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July 19, 1964 |
|WNBA Head Coach of|
|Tulsa Shock (2011)|
|WNBA Assistant Coach of|
|Minnesota Lynx (2007)
Tulsa Shock (2011)
|Regular season||2–21 (.087)|
Teresa Edwards (born July 19, 1964 in Cairo, Georgia) is an American former women's basketball player and coach. In 2000, Sports Illustrated magazine placed her as 22nd of the "100 Greatest Female Athletes of the 20th Century".
High school 
Edwards attended Cairo High School in Georgia, where she was a four year starter. In her junior and senior years, the Syrupmakers were 58–3. She scored 1,982 points in her high school career, and was honored as the Georgia High School Player of the Year in 1982.
College years 
Edwards began her college career at the University of Georgia where she was a two time All-American. She was the starting point guard for the Georgia Bulldogs, helping lead them to the Final Four in 1983 and 1985. Edwards played in her first Olympic Games as a collegian, and was the youngest member of the team,in 1984. Her college jersey number (#5) was retired, making her one of only three Lady Bulldog players given that honor.
She earned her degree in Leisure Studies in 1990.
ABL career 
Edwards was the star player and head coach for the Atlanta Glory of the American Basketball League (ABL). She played in the ABL inaugural game between the Glory and the San Jose Lasers, won by the lasers 78–70. She also played for the Philadelphia Rage.
WNBA career 
During the 2003 WNBA Draft, at the urging of Minnesota Lynx head coach Suzie McConnell Serio, the Lynx selected Edwards even though she was 38 years old. Edwards and Serio were teammates on the women's basketball team during the Summer Olympics of 1988 and 1992.
Edwards played for the Lynx during the 2003 and 2004 seasons. Afterward, her contract expired and she became a free agent. But no other WNBA team offered her a contract for the 2005 season.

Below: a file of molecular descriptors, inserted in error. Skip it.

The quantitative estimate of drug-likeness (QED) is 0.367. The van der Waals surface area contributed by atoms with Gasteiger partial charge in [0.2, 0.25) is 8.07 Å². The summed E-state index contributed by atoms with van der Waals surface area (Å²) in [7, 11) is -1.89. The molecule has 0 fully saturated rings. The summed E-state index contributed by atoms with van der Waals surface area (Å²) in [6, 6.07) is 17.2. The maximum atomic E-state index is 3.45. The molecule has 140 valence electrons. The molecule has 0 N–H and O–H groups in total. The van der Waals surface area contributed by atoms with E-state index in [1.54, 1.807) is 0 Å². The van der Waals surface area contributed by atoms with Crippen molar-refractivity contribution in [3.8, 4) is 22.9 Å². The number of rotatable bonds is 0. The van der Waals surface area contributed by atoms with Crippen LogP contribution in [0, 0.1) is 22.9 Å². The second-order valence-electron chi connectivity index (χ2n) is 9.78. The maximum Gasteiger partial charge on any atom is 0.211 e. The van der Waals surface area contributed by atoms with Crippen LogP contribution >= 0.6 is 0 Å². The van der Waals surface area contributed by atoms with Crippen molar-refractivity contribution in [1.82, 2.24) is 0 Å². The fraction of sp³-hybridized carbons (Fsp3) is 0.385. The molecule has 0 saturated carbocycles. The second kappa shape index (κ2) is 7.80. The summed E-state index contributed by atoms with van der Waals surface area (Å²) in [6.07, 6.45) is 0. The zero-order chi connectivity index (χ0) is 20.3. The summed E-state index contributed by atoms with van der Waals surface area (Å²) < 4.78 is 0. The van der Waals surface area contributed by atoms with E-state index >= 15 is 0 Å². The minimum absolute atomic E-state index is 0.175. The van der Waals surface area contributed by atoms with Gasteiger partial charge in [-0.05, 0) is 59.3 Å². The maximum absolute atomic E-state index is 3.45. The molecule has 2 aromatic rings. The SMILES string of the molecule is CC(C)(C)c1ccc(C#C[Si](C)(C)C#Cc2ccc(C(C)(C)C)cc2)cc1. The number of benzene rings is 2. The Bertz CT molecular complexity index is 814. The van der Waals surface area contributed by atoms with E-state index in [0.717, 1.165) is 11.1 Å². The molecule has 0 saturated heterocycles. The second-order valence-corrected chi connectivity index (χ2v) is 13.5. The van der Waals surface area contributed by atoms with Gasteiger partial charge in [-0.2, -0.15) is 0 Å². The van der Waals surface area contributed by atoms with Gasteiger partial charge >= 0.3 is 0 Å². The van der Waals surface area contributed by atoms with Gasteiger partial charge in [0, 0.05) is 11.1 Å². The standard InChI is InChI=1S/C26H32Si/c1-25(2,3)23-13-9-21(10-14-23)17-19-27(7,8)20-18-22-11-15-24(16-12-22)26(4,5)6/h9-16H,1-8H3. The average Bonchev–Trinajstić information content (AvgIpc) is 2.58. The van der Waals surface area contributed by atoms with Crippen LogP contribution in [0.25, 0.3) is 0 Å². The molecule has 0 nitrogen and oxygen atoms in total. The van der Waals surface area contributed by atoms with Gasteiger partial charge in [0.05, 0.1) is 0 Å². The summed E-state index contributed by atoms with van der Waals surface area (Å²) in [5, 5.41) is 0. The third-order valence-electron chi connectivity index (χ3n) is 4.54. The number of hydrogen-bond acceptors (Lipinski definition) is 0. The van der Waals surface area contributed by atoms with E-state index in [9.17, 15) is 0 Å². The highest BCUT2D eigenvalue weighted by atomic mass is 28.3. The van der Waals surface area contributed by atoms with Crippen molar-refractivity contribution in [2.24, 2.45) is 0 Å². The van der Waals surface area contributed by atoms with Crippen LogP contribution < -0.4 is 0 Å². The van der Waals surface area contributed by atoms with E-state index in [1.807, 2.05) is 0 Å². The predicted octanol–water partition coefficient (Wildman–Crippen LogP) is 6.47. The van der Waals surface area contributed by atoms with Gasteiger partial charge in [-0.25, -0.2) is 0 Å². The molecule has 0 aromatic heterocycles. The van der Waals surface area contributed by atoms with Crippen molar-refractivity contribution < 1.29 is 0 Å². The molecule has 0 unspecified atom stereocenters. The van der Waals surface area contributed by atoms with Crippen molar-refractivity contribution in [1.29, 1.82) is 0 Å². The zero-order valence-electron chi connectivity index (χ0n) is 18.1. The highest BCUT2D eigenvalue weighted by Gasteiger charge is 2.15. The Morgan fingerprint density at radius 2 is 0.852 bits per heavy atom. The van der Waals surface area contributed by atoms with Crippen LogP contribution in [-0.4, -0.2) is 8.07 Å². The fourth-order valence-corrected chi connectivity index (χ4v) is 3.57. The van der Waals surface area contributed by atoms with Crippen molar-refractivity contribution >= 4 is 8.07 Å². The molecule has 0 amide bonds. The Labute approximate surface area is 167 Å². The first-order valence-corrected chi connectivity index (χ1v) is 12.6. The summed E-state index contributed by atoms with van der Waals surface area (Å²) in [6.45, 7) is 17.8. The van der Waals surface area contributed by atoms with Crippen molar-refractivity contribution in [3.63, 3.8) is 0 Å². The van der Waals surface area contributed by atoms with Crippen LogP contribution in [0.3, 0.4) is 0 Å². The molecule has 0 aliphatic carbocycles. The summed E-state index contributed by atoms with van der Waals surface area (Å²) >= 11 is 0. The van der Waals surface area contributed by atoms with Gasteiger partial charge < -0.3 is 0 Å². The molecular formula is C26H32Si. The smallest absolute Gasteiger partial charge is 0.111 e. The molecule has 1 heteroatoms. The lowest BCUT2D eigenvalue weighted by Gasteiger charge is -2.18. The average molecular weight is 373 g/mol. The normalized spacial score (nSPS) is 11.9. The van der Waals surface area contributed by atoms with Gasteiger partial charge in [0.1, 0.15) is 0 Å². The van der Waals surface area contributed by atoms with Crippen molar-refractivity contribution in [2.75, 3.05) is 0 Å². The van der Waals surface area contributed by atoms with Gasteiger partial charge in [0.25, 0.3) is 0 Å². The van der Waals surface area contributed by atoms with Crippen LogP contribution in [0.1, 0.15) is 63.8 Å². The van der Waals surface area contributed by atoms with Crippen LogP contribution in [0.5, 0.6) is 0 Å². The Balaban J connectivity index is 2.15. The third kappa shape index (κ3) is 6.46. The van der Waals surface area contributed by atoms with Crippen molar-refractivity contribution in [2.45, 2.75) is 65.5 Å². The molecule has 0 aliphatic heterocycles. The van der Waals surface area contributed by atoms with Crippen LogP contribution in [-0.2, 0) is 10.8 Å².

In December 2006, Edwards returned to Lynx, as an assistant coach.
International career 
After Edwards graduated, she played abroad for nine seasons splitting time between Vicenza- Italy, Nagoya- Japan, Spain(Dorna Godella), and France (Tarbes and Valenciennes). During this time, she also continued to appear in international competition.
After the 1994 season, she stayed in the United States to train for her fourth Olympic appearance at the 1996 Summer Olympics. Edwards was selected to take the competitors' oath at the Opening Ceremonies in Atlanta (the opening ceremonies took place on her 32nd birthday). She was named the 1996 Sportswoman of the Year (in the team category) by the Women's Sports Foundation.
She competed for the United States in international competition a total of 19 times. Her teams won 14 gold medals.
Edwards is the first female basketball player to have played in five Olympics. She is jointly (with Australian Andrew Gaze) the third basketball player to compete at five Olympics along with Puerto Rican Teófilo Cruz and Brazilian Oscar Schmidt.
She also holds the record for points in a women's basketball game in the United States with 46.
Vital statistics 
Awards and honors 
- 2010 Women's Basketball Hall of Fame 
- 2009–2012 USA Basketball Board of Directors
- 2011 NCAA Silver Anniversary Award
See also 
- Porter p. 129–130
- Gomez, Brian (June 28, 2010). "USOC picks hoops star Edwards as 2012 Olympic leader". The Gazette (Colorado Springs, Colorado: Freedom Communications). Retrieved 29 June 2011.
- Grundy p 226
- "Games of the XXIVth Olympiad – 1988". USA Basketball. Retrieved 2009-08-02.
- "Games of the XXVth Olympiad – 1992". USA Basketball. Retrieved 2009-08-02.
- Medium Well: Your NBC Olympics lineup – A blog on sports media, news and networks – baltimoresun.com
- "Games of the XXVIth Olympiad – 1996". USA Basketball. Retrieved 2009-08-02.
- "Sportswoman of the Year Award". Women's Sports Foundation. Retrieved 2009-08-03.
- "TENTH PAN AMERICAN GAMES – 1987". USA Basketball. Retrieved 2009-08-16.
- "ELEVENTH PAN AMERICAN GAMES – 1991". USA Basketball. Retrieved 2009-08-16.
- "Lobo: I'm just 1st of many Huskies heading to Hall". AP. 11 June 2010. Retrieved 12 June 2010.
- "Class of 2010 Inductees Announced". WBHOF. Retrieved 2009-07-25.
- "2009–2012 USA Basketball Board of Directors". USA Basketball. Retrieved 2009-08-02.[dead link]
- "NCAA Names Silver Anniversary Winners" (Press release). NCAA. December 1, 2010. Retrieved April 4, 2011.
- Grundy, Pamela (2005). Shattering the glass. New Press. ISBN 978-1-56584-822-1.
- David L. Porter, ed. (2005). Basketball: A Biographical Dictionary. Greenwood Press. ISBN 978-0-313-30952-6.
- IOC 1996 Summer Olympics
- WNBA Player Profile
- WNBA trivia page celebrating her 40th birthday
- USA Basketball Player Biography
- Profile from Sports Illustrated "100 Greatest Female Athletes of the 20th Century"
- Georgia Sports Hall of Fame